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The Ministry of Labor and Social Affairs (MoLSA) launched a National Action Plan (NAP) on Tuesday, which is due to substantially contribute to the elimination of the worst form of child labor. Many children in Ethiopia are believed to be involved in the worst form of child labor, which results from massive demand for cheap and flexible labor; with some sources indicating that up to 60 percent of children work to supplement their family income, half of them in hazardous situation at that, for an income of less than a dollar a month. Globally, there are over 250 million child laborers, and according to some studies, Ethiopia’s child laborers are believed to number around 7.5 million. In fact, child labor is regarded as quite normal in the country, with many failing to distinguish between child work and child labor or child exploitation. As a result, a concerted effort to create awareness among the society has been recommended, with many international and local organizations operating in the country to participate in the endeavor. The Minister of MoLSA said: “NAP will be used to create awareness among the public about child labor and its consequences. Afterwards, it would be pretty fair to go ahead with legal actions on those who are involved in children exploitation.” Aware of the misunderstanding among the public about child work and child labor, the Minister continued by saying: “What we are up against is the practice of children who work extensively, but are paid very little. Children need to go to school to shape their future.” The Minister said the launching of NAP, together with other steps taken by the government including the protection of the rights of children by the constitution, the implementation of laws and regulations, addressing the problems of protecting children from child labor, mainstreaming the awareness program on child labor into occupational safety and health programs, the ratification and integration of principles of international instruments and the inclusion of children’s issues in the Growth and Transformation Plan (GTP ), is a demonstration of the commitment of the government, civil society and international organizations to work together in the fight against the worst form of child labor in the country.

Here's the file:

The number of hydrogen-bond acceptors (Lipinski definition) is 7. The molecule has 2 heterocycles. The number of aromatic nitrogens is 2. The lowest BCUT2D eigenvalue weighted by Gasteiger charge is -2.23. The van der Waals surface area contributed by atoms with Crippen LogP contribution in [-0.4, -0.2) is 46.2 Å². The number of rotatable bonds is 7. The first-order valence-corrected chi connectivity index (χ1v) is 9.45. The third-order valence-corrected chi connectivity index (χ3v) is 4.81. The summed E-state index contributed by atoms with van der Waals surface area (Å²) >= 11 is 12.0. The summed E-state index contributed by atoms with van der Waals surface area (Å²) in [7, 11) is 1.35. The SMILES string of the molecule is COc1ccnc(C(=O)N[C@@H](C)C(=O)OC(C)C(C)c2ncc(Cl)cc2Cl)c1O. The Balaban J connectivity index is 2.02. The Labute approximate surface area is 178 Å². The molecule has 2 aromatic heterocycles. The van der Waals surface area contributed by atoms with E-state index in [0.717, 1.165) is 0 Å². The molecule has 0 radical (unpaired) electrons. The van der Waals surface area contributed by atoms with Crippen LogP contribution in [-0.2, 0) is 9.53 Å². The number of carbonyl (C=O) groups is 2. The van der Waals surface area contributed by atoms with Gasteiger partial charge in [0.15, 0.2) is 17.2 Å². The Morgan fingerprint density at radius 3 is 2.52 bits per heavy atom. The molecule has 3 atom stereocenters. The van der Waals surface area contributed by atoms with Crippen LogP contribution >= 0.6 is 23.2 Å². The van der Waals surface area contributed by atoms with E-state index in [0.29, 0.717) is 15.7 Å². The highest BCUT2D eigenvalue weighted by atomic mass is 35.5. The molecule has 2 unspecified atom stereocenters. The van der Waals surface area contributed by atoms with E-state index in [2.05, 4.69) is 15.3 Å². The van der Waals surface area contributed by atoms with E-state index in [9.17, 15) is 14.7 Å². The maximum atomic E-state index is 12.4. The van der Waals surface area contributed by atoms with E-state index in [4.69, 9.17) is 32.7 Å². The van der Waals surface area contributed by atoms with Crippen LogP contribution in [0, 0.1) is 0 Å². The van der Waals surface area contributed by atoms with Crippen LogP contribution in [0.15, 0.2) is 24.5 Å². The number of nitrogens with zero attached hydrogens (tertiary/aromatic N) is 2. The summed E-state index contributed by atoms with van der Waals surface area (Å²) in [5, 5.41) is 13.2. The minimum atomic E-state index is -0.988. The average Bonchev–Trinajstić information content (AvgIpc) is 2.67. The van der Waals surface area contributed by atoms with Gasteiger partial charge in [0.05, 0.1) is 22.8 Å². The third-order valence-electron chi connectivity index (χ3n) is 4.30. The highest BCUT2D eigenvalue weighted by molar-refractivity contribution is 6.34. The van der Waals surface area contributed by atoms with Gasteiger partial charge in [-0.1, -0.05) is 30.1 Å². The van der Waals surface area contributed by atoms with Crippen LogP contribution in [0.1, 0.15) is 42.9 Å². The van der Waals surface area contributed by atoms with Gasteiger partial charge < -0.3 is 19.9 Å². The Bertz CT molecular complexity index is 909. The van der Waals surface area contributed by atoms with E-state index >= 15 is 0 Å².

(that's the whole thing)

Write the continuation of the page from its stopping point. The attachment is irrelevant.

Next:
World Vision Ethiopia has financially contributed to the preparation leading to the launch of the NAP program through its E-Face project: ‘Ethiopians Fighting Against Child Exploitation’.
The project is designed to reduce child labor in Gamo Goffa, Southern Ethiopia, by using an integrated approach that utilizes the expertise of key stakeholders. Launched at the cost of USD 11 million obtained from the US government’s Department of Labor, E-FACE will play a prominent role in addressing child labor, mostly in the traditional weaving industry, over a period of four years. Traditional Weaving is a complex cottage industry involving the trafficking of children from Gamo Goffa to Addis Ababa to work in the trade.
According to Margaret Schuler, National Director for World Vision Ethiopia, the project will identify children or families who have subjected their children to such atrocious conditions and assist them in various ways like getting them to go to school and get their families involved in other income generating activities that would insure them a sustainable livelihood. Schuler said child labor is bad for kids in particular and the society in general as it often prevents them from attending schools. “If kids are taken out of school or are prevented from attending, they won’t receive the education they need to see into their future,” she said.
According to MoLSA, two out of five working children in Ethiopia are under the age of 6 years. They work in tea, coffee, sugarcane, and cotton production for long hours and for low wages, exposing their lives to environmental toxins, diseases and other hazards.